Bernard Horsfall’s Arnold Baynes is a superb character, serving a similar function to Rochester in Jubilee, although unlike Rochester, he’s supremely confident and assured in where he stands: a toweringly good businessman who knows that it’s people like him who make the galaxy go round (as it were). His interview with Willis is, surprisingly amid all the Doctor-Davros business, a corker of a scene (distinguishing this audio from Omega, where most of the good stuff was explicitly Omega/Doctor conversations; here, all the material is strong). In a story named after the scientist who is the epitome of dehumanising science, Baynes is a perfect addition: a man who is quite happy to let his company make millions of people jobless in the name of scientific advancement and a fast buck. His presence is one of the elements that permits Parkin to ground this story in a sense of reality, a grittiness taken up in stock markets, exploitation and indeed a rather fascinating look at economics that marks it out from Omega, and is much more interesting than I just made it sound.

Though this story is two and a half hours long, it never feels padded; there’s just so much fascinating content here. Parkin’s previous audio Primeval was a gentle and delicate script, a thing of beauty; Davros is a dazzling tour de force of strong emotions, despair, desperate drive and above all an endlessly compelling portrait of one of Doctor Who’s most fascinating yet (until now) underexplored recurring characters. This is absolutely one of the jewels in the crown of Big Finish’s output so far, one of my favourite scripts of 2003, it features my favourite audio performance thus far in Terry Molloy’s Davros, and all told this is simply one of Doctor Who’s best stories to date. In a month in which we learned the show would be brought back in March 2005, it’s oddly fitting that Lance Parkin and Terry Molloy remind us just how stonkingly good Doctor Who can be without TV.

Other thoughts:
How could I not quote in full Davros’ opening speech, too? Goosebumps all round. Even when you’re just reading it on the page. What a way to start. “When I press this switch, I will die. The poison in that projectile injector will kill me in a moment. It is a perfect, efficient killing machine. It will be painless, they say. They told me they know the pain I am in, as if they could, and that just by pressing this switch I will end that suffering forever. They say I should be the one to do it, but they are weak. They cannot bring themselves to look at me, let alone kill me. They hesitate. They fear me, even when I am like this; and they have their perfect, pure, strong bodies, they fear me. And well they should. I am no longer like them. I am above them. I have the ultimate power: the power over life and death! This body, this is my dominion. Mine to command. No one else’s. I can sense them out there in the corridor, cowering, not daring to speak. They are the frail ones. They are the crippled. They are the ones without choice. They will die. They will lose this war and they will die. I could join them in defeat and death, but if I survive, then something stronger will emerge. A new race. A supreme power in the universe. I will not press this switch. I will not cower. I will not die! I will not die! This is not the end! This is only…the beginning.”
Is the theme sped up here? I think it is. Perplexing.
Colin Baker makes a great entrance. “Boo!”
“Have we the right?”
“Mass redundancy, labour relations, it’s not really my field.” Shame on you, Doctor!
Dawkins College, Oxford – nice joke, though I doubt they’ll name a college after Richard Dawkins any time soon.
Again, as in Revelation of the Daleks, Davros goads the Doctor into ending his life, but the Doctor doesn’t have the stomach.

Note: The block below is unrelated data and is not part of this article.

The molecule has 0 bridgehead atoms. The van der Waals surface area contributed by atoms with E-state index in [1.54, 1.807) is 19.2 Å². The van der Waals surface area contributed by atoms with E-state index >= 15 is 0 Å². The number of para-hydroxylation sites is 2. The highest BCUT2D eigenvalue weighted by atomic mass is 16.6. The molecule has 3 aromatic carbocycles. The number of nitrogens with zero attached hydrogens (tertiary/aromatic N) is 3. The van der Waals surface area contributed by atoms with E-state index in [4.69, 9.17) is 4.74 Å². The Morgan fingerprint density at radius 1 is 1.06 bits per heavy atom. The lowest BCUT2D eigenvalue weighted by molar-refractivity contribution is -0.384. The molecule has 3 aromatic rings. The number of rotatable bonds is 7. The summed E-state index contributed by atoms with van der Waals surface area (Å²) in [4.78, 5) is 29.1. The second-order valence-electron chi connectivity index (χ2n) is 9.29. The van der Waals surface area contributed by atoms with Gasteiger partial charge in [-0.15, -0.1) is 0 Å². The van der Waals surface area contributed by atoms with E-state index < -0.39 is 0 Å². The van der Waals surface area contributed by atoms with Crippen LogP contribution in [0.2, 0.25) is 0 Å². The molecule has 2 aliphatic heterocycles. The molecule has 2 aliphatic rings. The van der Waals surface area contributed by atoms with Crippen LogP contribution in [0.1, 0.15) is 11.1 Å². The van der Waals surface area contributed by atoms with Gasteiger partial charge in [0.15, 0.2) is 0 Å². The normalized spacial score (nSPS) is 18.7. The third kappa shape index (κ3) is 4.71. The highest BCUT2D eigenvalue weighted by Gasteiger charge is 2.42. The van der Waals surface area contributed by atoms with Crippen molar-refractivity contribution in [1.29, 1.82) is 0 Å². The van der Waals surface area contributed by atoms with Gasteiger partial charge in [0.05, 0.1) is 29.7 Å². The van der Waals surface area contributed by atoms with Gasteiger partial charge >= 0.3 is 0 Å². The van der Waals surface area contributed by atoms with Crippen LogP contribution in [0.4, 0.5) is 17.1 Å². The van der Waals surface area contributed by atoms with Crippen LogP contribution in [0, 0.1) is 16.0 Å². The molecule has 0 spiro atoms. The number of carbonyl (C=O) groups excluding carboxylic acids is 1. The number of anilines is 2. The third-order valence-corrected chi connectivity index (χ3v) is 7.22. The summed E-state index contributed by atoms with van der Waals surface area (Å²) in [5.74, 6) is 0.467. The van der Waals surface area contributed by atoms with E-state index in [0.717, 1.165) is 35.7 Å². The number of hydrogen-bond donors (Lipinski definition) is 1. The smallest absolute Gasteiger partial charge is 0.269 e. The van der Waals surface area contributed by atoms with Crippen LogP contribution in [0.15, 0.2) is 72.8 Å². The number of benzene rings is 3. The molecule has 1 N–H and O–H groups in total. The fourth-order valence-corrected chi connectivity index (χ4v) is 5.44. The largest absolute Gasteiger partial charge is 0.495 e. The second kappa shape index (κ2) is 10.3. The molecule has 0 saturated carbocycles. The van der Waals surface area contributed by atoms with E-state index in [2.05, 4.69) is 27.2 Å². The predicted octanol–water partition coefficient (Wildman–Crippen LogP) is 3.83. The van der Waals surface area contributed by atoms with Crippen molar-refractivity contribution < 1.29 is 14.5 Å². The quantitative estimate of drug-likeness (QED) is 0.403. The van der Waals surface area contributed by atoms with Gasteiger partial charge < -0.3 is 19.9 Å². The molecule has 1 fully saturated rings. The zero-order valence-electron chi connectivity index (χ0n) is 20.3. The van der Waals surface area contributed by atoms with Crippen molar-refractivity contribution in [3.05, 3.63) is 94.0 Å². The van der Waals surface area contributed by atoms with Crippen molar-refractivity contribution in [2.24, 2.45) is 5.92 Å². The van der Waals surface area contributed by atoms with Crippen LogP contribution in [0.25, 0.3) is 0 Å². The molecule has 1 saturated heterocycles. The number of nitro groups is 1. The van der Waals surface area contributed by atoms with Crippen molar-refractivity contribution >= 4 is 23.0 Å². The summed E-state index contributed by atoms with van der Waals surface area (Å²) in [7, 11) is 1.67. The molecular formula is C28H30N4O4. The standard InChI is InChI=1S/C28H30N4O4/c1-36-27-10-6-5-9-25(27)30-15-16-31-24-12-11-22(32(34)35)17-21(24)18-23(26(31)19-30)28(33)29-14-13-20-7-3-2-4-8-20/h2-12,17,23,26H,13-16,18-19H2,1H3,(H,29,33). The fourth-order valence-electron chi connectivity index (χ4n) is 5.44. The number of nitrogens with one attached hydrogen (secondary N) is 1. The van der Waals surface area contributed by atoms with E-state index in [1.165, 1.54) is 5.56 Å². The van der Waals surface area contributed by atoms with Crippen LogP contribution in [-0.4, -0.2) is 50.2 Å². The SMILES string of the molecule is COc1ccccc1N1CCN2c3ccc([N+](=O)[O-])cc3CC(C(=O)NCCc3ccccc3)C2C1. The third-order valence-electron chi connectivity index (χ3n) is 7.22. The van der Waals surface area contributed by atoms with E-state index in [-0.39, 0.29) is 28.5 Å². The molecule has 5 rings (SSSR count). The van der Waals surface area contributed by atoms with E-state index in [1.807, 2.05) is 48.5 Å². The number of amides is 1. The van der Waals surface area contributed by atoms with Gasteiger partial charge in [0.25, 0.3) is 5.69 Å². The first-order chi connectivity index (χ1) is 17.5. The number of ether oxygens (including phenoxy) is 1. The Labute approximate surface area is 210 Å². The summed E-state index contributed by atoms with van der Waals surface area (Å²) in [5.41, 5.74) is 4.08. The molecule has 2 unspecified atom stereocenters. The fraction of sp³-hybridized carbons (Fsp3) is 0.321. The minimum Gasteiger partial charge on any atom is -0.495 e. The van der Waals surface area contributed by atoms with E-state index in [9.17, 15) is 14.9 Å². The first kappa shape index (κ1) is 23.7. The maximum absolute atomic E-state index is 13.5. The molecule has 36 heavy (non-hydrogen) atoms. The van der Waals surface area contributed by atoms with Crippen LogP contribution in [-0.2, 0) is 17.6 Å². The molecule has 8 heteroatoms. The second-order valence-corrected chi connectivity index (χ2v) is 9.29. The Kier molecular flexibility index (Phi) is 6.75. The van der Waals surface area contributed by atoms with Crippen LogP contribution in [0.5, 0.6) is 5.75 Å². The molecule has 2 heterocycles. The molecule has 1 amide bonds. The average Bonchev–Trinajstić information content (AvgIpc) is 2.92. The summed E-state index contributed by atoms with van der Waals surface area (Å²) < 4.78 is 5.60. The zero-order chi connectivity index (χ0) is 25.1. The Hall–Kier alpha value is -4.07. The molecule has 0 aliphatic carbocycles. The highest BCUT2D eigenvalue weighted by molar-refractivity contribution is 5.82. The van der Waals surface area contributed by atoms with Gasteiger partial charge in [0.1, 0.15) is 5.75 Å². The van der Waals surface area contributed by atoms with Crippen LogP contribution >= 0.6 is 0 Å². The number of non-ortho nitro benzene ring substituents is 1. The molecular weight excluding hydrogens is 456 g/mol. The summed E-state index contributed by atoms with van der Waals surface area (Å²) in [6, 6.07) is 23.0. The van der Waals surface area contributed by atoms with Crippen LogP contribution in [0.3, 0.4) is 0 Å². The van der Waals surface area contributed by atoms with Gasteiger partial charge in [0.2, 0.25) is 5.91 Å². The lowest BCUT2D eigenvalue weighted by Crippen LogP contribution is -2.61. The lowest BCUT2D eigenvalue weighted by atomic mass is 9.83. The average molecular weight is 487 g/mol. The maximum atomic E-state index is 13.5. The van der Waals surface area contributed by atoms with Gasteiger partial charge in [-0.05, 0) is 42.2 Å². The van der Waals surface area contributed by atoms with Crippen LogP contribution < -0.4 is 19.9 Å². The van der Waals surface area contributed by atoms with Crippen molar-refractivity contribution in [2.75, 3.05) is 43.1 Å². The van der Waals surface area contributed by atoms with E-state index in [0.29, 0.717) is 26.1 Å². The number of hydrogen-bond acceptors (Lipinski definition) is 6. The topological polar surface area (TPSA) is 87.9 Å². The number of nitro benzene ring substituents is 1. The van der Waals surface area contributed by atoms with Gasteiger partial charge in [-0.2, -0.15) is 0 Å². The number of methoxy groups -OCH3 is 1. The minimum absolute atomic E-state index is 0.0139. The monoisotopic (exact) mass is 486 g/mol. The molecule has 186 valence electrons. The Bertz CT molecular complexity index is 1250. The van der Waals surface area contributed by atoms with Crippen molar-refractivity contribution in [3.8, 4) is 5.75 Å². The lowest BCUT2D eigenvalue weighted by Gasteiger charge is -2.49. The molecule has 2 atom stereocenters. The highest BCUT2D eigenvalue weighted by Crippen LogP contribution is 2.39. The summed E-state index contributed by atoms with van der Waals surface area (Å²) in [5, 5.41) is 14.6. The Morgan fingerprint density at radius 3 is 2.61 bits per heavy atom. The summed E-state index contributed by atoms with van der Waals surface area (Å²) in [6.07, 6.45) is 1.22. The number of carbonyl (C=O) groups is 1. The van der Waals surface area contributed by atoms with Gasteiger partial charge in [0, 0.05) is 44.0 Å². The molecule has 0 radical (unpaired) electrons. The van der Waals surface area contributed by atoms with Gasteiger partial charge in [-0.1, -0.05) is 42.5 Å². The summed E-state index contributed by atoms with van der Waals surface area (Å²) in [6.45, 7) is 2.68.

The liberals of the future (like Willis) are “asteroid-hugging halfwits” – chortle.
“I am not a Dalek, Doctor. I have always been in control of my destiny.”
Davros to the Doctor: “Do you know who is the nearest thing I have to a friend? You. We have been through a lot together, have we not? We are both scientists. Your intellect, your experience – you are a shining light in a dark galaxy. We have much in common. We are not friends, but I often think in some strange dream of history, we might have been. Fate has made us allies. Imagine what we might achieve together.”
“War makes comrades of us all, and then takes all those comrades away.”
“Do you know when was the first time in my life that no one was trying to kill me? When you revived me. Yesterday.”
“He’ll take out your eyes and then come back for the sockets, and he’ll laugh as he does it.”
“A Dalek can’t change its bumps.”
“Millions die of famine every day, Doctor. Mrs Baynes told me over dinner.”/“Oh, five course or just the three?”
Especially after Nev Fountain delivered the mother of all cliff-hangers, we really don’t need the cliff-hanger here; this should have just been one continuous story.
“It’s the pain that drives him on, allows him to see himself as unique.”
 “To get down here you’d have to get through three doors that the manufacturers assured me were impenetrable.”/“Well, they’d be pretty useless as doors then wouldn’t they?”
“The Doctor is far more dangerous than a mere fire.”
I love how the Doctor orders copper wire for breakfast to escape his confinement.
“I imagine that what unites the humans, the Kaleds and the Thals is pride in the birth of a new child. The hope, but also the fear that something will go wrong.”
“I do not think I have ever been capable of love.”
“We were two creatures in the same evolutionary niche. Only one of us could be the greatest scientist! It is the same throughout the universe. Thal and Kaled. Neanderthal and homo sapiens. Only one can survive!”
“I smiled as I watched Shan dying.” Molloy’s voice-work here is stunning.
The nuclear-bomb sequence (as Davros’ voice comes over the intercom for the first time) is all kinds of chilling, even if it doesn’t sound as though the bomb gets far enough away from the heroes for them to have survived!
Where Omega was a sequel to Arc of Infinity, this is clearly a prequel to Revelation of the Daleks, establishing as it does the galactic famine that was the back-drop to the latter story.
“Miss Todd, you are aware that I don’t have eyes?”
“The graveyards are full of the indispensable.”
Did I mention the stunning sound-scape here, probably the best yet? Elphinstone and Mortimore do a really, really great job. My favourite piece is the score that plays over the climax.
The Doctor hurtling down a lift-shaft. Brilliant. “Thought I’d drop in.”
“Oh yes, Davros survived. People like him and me don’t know any different.”
And all this, and no Daleks. Praise the Goddess Centauri.